Tue March 3, 2015

Daily news roundup for Tuesday, March 3, 2015

Performing as the host of "The Mister Geoffrey Show," Geoffrey Grier interviews Deborah Marinoff in San Francisco's Tenderloin neighborhood on Wednesday Feb. 25, 2015. "The Mister Geoffrey" was design in part by Grier to get a better understanding of the
Mike Kepka / The Chronicle

Here's what's happening in the Bay Area, as curated by KALW news:

Cooking, Coding and Room to Grow // SF Gate

"The concept is something like farm-to-doorstep.

Every day, the team at Sprig, a food-delivery app company, whips up Cobb salad wraps and jerk chicken plates for delivery to offices and homes around Palo Alto and San Francisco. When possible, the company gets its produce from within 150 miles of the city.

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Mon February 23, 2015


Wed February 18, 2015
City Visions: February 23, 2015

City Visions: What's Driving Change in the Tenderloin?

Boeddeker Park Ribbon Cutting


Change has come to the Tenderloin, but how much of it is attributable to the recent tech boom? Using new strategies to engage locals and create innovative coalitions, groups that have been in the neighborhood for years are working to improve the health, safety and quality of life for those who live and work in the Tenderloin.  We explore the effects their efforts are having on this vibrant and sometimes troubled neighborhood.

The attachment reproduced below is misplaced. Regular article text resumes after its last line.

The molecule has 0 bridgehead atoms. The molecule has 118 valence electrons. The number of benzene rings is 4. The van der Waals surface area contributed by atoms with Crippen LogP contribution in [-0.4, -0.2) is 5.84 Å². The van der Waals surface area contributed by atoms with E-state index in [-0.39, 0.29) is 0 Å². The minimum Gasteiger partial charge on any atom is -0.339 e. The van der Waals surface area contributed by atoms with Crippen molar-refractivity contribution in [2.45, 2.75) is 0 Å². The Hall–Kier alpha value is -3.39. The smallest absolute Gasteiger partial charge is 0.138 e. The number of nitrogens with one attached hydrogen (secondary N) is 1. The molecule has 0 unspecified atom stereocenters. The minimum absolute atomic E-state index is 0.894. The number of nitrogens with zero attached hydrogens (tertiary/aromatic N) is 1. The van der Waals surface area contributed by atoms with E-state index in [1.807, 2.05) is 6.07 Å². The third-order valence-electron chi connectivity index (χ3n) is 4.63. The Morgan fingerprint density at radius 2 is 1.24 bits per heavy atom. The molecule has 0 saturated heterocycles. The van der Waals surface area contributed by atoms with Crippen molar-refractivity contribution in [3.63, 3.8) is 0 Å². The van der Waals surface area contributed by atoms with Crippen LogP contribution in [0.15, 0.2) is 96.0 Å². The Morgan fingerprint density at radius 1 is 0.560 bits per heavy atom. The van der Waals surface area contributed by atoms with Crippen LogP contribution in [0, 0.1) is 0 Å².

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Mon November 10, 2014

The New Gold Rush: What impacts are tech companies really having on the mid-Market district?

Del Seymour leads a group of tech workers on one of his Tenderloin tours
Angela Johnston

Del Seymour makes sure to take everybody on his walking tours of the Tenderloin to the corner of Turk and Taylor.

“I lived on this street,” he says. “I didn’t have an address but I lived on this street if you know what I mean.”

I’m with a group of a dozen tech workers following Seymour around the neighborhood, listening to him talk about his experiences here.

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Tue April 22, 2014
Health, Science, Environment

San Francisco drug users bring harm reduction to the streets

Under CC license from Flickr user TedsBlog

There’s a plan circulating in San Francisco to make using crack cocaine safer: give away free crack pipes. It might sound farfetched, but it’s supported by science.

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